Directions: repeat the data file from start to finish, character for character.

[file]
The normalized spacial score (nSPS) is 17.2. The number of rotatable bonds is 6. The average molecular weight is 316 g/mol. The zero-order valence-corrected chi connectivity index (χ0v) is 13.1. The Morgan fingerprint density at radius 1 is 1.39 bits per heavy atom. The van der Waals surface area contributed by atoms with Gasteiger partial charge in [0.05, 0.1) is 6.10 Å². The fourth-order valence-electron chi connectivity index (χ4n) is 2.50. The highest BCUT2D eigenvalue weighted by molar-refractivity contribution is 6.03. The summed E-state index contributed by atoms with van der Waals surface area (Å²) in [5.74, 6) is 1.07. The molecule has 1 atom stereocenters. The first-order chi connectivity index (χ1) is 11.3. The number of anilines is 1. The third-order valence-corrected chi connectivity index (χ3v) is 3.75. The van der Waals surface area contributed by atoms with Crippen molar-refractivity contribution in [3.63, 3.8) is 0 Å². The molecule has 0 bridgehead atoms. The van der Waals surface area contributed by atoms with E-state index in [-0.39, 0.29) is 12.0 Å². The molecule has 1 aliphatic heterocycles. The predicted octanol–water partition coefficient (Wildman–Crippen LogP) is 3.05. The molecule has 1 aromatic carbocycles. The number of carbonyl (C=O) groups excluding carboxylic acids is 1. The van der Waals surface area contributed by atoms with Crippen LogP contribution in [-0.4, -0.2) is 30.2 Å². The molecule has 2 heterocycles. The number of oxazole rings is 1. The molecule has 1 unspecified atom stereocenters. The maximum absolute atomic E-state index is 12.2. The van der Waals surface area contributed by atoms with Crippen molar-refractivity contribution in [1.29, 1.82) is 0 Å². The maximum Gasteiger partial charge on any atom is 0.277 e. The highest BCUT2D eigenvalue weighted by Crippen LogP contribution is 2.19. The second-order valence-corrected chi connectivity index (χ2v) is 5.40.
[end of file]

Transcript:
The normalized spacial score (nSPS) is 17.2. The number of rotatable bonds is 6. The average molecular weight is 316 g/mol. The zero-order valence-corrected chi connectivity index (χ0v) is 13.1. The Morgan fingerprint density at radius 1 is 1.39 bits per heavy atom. The van der Waals surface area contributed by atoms with Gasteiger partial charge in [0.05, 0.1) is 6.10 Å². The fourth-order valence-electron chi connectivity index (χ4n) is 2.50. The highest BCUT2D eigenvalue weighted by molar-refractivity contribution is 6.03. The summed E-state index contributed by atoms with van der Waals surface area (Å²) in [5.74, 6) is 1.07. The molecule has 1 atom stereocenters. The first-order chi connectivity index (χ1) is 11.3. The number of anilines is 1. The third-order valence-corrected chi connectivity index (χ3v) is 3.75. The van der Waals surface area contributed by atoms with Crippen molar-refractivity contribution in [3.63, 3.8) is 0 Å². The molecule has 0 bridgehead atoms. The van der Waals surface area contributed by atoms with E-state index in [-0.39, 0.29) is 12.0 Å². The molecule has 1 aliphatic heterocycles. The predicted octanol–water partition coefficient (Wildman–Crippen LogP) is 3.05. The molecule has 1 aromatic carbocycles. The number of carbonyl (C=O) groups excluding carboxylic acids is 1. The van der Waals surface area contributed by atoms with Crippen LogP contribution in [-0.4, -0.2) is 30.2 Å². The molecule has 2 heterocycles. The number of oxazole rings is 1. The molecule has 1 unspecified atom stereocenters. The maximum absolute atomic E-state index is 12.2. The van der Waals surface area contributed by atoms with Crippen molar-refractivity contribution in [1.29, 1.82) is 0 Å². The maximum Gasteiger partial charge on any atom is 0.277 e. The highest BCUT2D eigenvalue weighted by Crippen LogP contribution is 2.19. The second-order valence-corrected chi connectivity index (χ2v) is 5.40.